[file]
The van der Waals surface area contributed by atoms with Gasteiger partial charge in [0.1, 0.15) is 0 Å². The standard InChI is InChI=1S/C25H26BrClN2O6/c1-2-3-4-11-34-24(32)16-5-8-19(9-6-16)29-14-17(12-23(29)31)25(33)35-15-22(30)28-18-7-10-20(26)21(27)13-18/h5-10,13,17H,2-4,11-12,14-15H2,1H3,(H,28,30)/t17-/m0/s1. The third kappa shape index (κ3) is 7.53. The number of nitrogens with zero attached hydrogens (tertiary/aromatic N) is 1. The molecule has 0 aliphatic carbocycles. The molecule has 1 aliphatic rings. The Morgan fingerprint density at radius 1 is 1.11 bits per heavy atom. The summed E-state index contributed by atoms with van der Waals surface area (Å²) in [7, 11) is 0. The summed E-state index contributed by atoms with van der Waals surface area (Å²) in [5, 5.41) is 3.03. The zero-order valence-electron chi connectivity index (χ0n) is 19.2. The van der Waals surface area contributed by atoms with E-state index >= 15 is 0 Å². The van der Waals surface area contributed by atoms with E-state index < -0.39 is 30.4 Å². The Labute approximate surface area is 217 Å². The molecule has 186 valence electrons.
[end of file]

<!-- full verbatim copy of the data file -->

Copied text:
The van der Waals surface area contributed by atoms with Gasteiger partial charge in [0.1, 0.15) is 0 Å². The standard InChI is InChI=1S/C25H26BrClN2O6/c1-2-3-4-11-34-24(32)16-5-8-19(9-6-16)29-14-17(12-23(29)31)25(33)35-15-22(30)28-18-7-10-20(26)21(27)13-18/h5-10,13,17H,2-4,11-12,14-15H2,1H3,(H,28,30)/t17-/m0/s1. The third kappa shape index (κ3) is 7.53. The number of nitrogens with zero attached hydrogens (tertiary/aromatic N) is 1. The molecule has 0 aliphatic carbocycles. The molecule has 1 aliphatic rings. The Morgan fingerprint density at radius 1 is 1.11 bits per heavy atom. The summed E-state index contributed by atoms with van der Waals surface area (Å²) in [7, 11) is 0. The summed E-state index contributed by atoms with van der Waals surface area (Å²) in [5, 5.41) is 3.03. The zero-order valence-electron chi connectivity index (χ0n) is 19.2. The van der Waals surface area contributed by atoms with E-state index >= 15 is 0 Å². The van der Waals surface area contributed by atoms with E-state index < -0.39 is 30.4 Å². The Labute approximate surface area is 217 Å². The molecule has 186 valence electrons.